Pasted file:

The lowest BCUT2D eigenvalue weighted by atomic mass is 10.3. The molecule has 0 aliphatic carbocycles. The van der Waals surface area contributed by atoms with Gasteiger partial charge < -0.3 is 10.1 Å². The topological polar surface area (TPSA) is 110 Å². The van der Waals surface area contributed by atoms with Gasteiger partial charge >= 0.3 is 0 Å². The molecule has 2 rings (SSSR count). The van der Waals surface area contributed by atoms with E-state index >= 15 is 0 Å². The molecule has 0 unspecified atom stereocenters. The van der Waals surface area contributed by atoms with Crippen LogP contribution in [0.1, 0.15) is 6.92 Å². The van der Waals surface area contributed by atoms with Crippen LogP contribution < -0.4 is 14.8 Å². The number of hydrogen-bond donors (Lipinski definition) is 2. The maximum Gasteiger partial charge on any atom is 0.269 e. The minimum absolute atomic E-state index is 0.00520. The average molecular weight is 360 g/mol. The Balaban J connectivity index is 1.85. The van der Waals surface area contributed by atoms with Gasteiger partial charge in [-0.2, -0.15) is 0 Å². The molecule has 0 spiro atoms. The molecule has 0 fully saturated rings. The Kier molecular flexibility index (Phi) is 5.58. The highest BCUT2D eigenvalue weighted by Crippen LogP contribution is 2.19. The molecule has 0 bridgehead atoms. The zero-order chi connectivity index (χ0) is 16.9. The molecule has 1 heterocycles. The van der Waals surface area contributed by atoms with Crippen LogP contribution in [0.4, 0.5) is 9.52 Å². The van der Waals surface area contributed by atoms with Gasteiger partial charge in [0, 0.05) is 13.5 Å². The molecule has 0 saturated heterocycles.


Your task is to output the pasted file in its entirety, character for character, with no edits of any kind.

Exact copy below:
The lowest BCUT2D eigenvalue weighted by atomic mass is 10.3. The molecule has 0 aliphatic carbocycles. The van der Waals surface area contributed by atoms with Gasteiger partial charge < -0.3 is 10.1 Å². The topological polar surface area (TPSA) is 110 Å². The van der Waals surface area contributed by atoms with Gasteiger partial charge >= 0.3 is 0 Å². The molecule has 2 rings (SSSR count). The van der Waals surface area contributed by atoms with E-state index >= 15 is 0 Å². The molecule has 0 unspecified atom stereocenters. The van der Waals surface area contributed by atoms with Crippen LogP contribution in [0.1, 0.15) is 6.92 Å². The van der Waals surface area contributed by atoms with Crippen LogP contribution < -0.4 is 14.8 Å². The number of hydrogen-bond donors (Lipinski definition) is 2. The maximum Gasteiger partial charge on any atom is 0.269 e. The minimum absolute atomic E-state index is 0.00520. The average molecular weight is 360 g/mol. The Balaban J connectivity index is 1.85. The van der Waals surface area contributed by atoms with Gasteiger partial charge in [-0.2, -0.15) is 0 Å². The molecule has 0 spiro atoms. The molecule has 0 fully saturated rings. The Kier molecular flexibility index (Phi) is 5.58. The highest BCUT2D eigenvalue weighted by Crippen LogP contribution is 2.19. The molecule has 0 bridgehead atoms. The zero-order chi connectivity index (χ0) is 16.9. The molecule has 1 heterocycles. The van der Waals surface area contributed by atoms with Crippen LogP contribution in [0.4, 0.5) is 9.52 Å². The van der Waals surface area contributed by atoms with Gasteiger partial charge in [0, 0.05) is 13.5 Å². The molecule has 0 saturated heterocycles.